On the relation between the expansion and the mean density of the universe
FIRST EDITION IN ORIGINAL WRAPPERS of the introduction of the Einstein-de Sitter cosmological model, the foundation for relativistic cosmology for most of the twentieth century.
Strongly influenced by Edwin Hubble’s evidence for the expansion of the universe, Einstein, in this joint paper with Willem de Sitter finally banishes the cosmological constant, which he had introduced in 1917 to secure a static universe, but which he subsequently regarded as his “biggest blunder."
"In 1932 Einstein and de Sitter proposed that the cosmological constant should be set equal to zero, and they derived a homogeneous and isotropic model that provides the separating case between the closed and open Friedmann models; i.e., Einstein and de Sitter assumed that the spatial curvature of the universe is neither positive nor negative but rather zero. The spatial geometry of the Einstein-de Sitter universe is Euclidean (infinite total volume), but space-time is not globally flat (i.e., not exactly the space-time of special relativity). Time again commences with a big bang and the galaxies recede forever, but the recession rate (Hubble's 'constant') asymptotically coasts to zero as time advances to infinity. Because the geometry of space and the gross evolutionary properties are uniquely defined in the Einstein–de Sitter model, many people with a philosophical bent long considered it the most fitting candidate to describe the actual universe." (Britannica). Weil 184.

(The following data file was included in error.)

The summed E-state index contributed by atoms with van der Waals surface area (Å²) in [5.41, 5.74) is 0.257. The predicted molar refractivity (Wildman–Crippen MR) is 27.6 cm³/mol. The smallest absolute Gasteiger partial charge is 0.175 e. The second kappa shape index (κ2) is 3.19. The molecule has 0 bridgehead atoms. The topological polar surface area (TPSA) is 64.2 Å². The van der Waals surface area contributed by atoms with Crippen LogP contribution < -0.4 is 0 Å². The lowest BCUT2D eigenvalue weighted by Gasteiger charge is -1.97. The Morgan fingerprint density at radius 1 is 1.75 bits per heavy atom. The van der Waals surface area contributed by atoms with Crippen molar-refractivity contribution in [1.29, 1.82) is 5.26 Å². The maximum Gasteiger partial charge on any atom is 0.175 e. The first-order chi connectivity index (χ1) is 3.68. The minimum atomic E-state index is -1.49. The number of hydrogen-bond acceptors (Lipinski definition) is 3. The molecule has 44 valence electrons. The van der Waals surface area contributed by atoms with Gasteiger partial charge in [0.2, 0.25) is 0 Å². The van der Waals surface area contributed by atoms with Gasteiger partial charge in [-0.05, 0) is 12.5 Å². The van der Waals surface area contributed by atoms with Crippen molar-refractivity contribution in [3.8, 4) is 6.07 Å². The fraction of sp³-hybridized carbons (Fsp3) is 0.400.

In: Proceedings on the National Academy of Sciences, Vol. 18 (1932), pp. 213-4. Washington, D.C.: National Academy of Sciences, 1932. Octavo, original printed wrappers. Numerical stamp at top margin of front wrapper. A FINE COPY.